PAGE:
Three Wyoming officials and two pro-life organizations asked a state court’s permission Thursday to defend a state law that protects unborn babies and mothers by banning elective abortions.
In its motion, the Alliance Defending Freedom (ADF) asked the court to be allowed to defend the pro-life law against a lawsuit from pro-abortion groups. The pro-life legal group represents state Rep. Rachel Rodriguez-Williams, R-Cody, the lead sponsor of the law; state Rep. Chip Neiman, R-Hulett; Right to Life of Wyoming and Wyoming Secretary of State Chuck Gray.
“The state of Wyoming is eager to uphold its law affirming that life is a human right and ensure women are given the real health care and support they deserve,” said ADF senior counsel Denise Harle in a statement. “We urge the court to allow them to help defend Wyoming’s duly enacted law.”
The new Life is a Human Right Act, which passed in March, protects unborn babies and mothers by banning elective abortions. It also includes clear language that allows doctors to protect pregnant mothers in medical emergencies and provide miscarriage and ectopic pregnancy care.
The law recognizes that “all members of the human race are created equal and are endowed by their creator with certain unalienable rights, the foremost of which is the right to life.”
However, pro-abortion groups immediately sued, and Teton County District Court Judge Melissa Owens issued a temporary injunction blocking the law in late March. Pro-abortion groups claim the law violates the Wyoming Constitution by restricting a woman’s right to make her own medical decisions.
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The state attorney general’s office also is defending the law, but the pro-life leaders represented by ADF argue that Special Assistant Attorney General Jay Jerde’s representation has been “inadequate,” according to Jackson Hole Daily.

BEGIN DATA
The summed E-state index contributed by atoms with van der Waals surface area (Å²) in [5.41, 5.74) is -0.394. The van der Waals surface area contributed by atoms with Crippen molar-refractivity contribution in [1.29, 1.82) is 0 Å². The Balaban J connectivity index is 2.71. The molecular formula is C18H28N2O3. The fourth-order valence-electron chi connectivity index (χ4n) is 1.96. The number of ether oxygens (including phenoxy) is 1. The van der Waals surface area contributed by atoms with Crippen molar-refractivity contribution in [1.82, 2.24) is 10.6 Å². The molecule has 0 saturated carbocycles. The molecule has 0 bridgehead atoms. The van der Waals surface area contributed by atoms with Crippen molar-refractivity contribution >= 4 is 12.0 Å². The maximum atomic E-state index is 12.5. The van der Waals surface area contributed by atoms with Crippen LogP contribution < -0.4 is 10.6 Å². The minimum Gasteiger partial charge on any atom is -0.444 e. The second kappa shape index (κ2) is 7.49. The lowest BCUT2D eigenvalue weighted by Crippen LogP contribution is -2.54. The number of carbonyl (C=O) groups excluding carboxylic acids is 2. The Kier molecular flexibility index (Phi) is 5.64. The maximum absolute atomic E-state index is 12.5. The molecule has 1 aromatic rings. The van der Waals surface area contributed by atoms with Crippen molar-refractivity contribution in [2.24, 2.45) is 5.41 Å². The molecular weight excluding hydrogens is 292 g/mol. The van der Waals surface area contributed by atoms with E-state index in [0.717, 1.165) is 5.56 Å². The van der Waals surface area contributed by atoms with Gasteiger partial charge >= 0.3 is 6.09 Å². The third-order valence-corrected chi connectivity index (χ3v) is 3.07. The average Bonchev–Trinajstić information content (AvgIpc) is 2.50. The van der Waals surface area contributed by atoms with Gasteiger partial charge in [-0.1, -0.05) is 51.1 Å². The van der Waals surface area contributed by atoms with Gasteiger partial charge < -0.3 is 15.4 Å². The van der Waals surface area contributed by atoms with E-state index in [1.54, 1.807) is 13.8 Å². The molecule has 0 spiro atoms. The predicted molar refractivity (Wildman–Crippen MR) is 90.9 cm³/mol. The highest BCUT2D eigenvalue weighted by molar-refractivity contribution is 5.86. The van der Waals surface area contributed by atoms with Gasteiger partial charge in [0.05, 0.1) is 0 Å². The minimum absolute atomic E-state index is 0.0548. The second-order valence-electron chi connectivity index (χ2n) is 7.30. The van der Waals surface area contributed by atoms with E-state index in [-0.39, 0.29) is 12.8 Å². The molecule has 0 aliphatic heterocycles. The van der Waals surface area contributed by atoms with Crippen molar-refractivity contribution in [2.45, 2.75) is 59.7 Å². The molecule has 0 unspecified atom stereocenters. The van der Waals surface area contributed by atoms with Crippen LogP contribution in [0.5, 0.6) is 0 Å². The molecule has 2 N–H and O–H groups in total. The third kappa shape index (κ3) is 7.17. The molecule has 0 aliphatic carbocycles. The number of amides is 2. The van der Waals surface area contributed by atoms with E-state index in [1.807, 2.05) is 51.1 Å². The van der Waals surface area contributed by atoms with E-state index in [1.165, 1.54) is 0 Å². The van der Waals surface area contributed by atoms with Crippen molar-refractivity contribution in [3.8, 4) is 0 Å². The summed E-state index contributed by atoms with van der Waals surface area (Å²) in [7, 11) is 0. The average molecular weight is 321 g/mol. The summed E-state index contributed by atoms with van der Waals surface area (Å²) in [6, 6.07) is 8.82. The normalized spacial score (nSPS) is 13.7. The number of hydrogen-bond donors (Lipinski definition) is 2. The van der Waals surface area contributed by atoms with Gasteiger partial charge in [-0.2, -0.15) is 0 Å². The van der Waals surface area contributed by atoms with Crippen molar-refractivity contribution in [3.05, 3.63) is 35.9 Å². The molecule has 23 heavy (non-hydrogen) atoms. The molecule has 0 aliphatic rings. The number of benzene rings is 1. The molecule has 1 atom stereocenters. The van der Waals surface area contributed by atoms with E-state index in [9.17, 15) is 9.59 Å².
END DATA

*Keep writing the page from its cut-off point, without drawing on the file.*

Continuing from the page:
Here’s more from the report:
They cite their desire to protect women and unborn children, as well as legislators’ right to create laws and the advocacy group’s right to protect its advocacy efforts. …
“The people of Wyoming elected Secretary Gray as a statewide constitutional officer after a legislative career advocating for pro-life policies,” the motion to intervene states. “The Wyoming Secretary of State is statutorily obligated to preserve all the public records, documents, acts and resolutions of the legislatures of the … state of Wyoming.”
Wyoming also has an older trigger law that bans abortions, but a judge blocked it last year. The new law that passed in March goes further than the previous ban by protecting all unborn babies, including those conceived in rape and incest, and it states that the ban does not include abortions when the mother’s life is at risk, or miscarriage or ectopic pregnancy care.
The new law addresses the issues that have tied up the earlier trigger law in litigation.
“Instead of being health care, abortion is the intentional termination of the life of an unborn baby. It is within the authority of the state of Wyoming to determine reasonable and necessary restrictions upon abortion, including its prohibition,” the law states, pointing to language in the state constitution.
Abortion activists claim the law harms pregnant women and their doctors and violates the state constitution even though nothing in the state constitution confers a right to abortion. An amendment in the Wyoming Constitution says adults have a right to make their own health care decisions, but killing an unborn baby is not health care.
All pro-life laws allow exceptions when the mother’s life is at risk and, in some states, abortions in cases of rape and incest. These make up a very small percent of all abortions in the U.S. Research from the Charlotte Lozier Institute found about 96 percent of abortions are for purely elective reasons.
Wyoming is one of several states that are battling in court to legally protect unborn babies from abortion. Currently, 14 other states are enforcing pro-life laws that ban or strictly limit abortions, and others are advancing legislation this spring to do the same.
In June, the Supreme Court overturned Roe in a historic victory for life and returned the power to legislate abortion to the people. Because of Dobbs v. Jackson, states may protect unborn babies from abortion for the first time in nearly 50 years.
New data this week shows tens of thousands of unborn babies were saved from abortion in the first five months after the June ruling.